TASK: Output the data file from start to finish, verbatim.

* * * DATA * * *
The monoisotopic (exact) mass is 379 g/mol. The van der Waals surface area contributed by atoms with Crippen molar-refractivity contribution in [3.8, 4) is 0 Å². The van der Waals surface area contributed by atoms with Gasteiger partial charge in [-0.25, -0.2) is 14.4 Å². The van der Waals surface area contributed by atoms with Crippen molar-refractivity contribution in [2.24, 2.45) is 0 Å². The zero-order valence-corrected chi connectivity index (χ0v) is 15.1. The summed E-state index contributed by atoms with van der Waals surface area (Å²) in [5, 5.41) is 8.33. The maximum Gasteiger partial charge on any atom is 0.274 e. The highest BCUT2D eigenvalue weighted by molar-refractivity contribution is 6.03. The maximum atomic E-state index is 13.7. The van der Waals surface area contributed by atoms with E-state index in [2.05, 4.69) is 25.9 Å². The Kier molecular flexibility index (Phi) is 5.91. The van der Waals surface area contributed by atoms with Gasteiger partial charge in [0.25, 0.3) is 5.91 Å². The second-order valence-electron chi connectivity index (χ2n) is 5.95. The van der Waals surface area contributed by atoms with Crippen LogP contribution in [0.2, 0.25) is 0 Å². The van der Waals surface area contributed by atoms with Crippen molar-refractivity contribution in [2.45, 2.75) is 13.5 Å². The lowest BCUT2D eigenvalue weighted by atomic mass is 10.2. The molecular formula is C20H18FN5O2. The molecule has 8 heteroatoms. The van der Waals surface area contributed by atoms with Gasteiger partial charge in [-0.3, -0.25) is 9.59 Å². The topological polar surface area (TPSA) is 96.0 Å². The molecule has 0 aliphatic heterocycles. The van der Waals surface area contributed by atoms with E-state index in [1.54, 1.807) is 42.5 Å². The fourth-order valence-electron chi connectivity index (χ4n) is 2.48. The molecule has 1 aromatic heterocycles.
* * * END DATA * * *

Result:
The monoisotopic (exact) mass is 379 g/mol. The van der Waals surface area contributed by atoms with Crippen molar-refractivity contribution in [3.8, 4) is 0 Å². The van der Waals surface area contributed by atoms with Gasteiger partial charge in [-0.25, -0.2) is 14.4 Å². The van der Waals surface area contributed by atoms with Crippen molar-refractivity contribution in [2.24, 2.45) is 0 Å². The zero-order valence-corrected chi connectivity index (χ0v) is 15.1. The summed E-state index contributed by atoms with van der Waals surface area (Å²) in [5, 5.41) is 8.33. The maximum Gasteiger partial charge on any atom is 0.274 e. The highest BCUT2D eigenvalue weighted by molar-refractivity contribution is 6.03. The maximum atomic E-state index is 13.7. The van der Waals surface area contributed by atoms with E-state index in [2.05, 4.69) is 25.9 Å². The Kier molecular flexibility index (Phi) is 5.91. The van der Waals surface area contributed by atoms with Gasteiger partial charge in [0.25, 0.3) is 5.91 Å². The second-order valence-electron chi connectivity index (χ2n) is 5.95. The van der Waals surface area contributed by atoms with Crippen LogP contribution in [0.2, 0.25) is 0 Å². The van der Waals surface area contributed by atoms with Crippen molar-refractivity contribution in [2.45, 2.75) is 13.5 Å². The lowest BCUT2D eigenvalue weighted by atomic mass is 10.2. The molecular formula is C20H18FN5O2. The molecule has 8 heteroatoms. The van der Waals surface area contributed by atoms with Gasteiger partial charge in [-0.3, -0.25) is 9.59 Å². The topological polar surface area (TPSA) is 96.0 Å². The molecule has 0 aliphatic heterocycles. The van der Waals surface area contributed by atoms with E-state index in [1.54, 1.807) is 42.5 Å². The fourth-order valence-electron chi connectivity index (χ4n) is 2.48. The molecule has 1 aromatic heterocycles.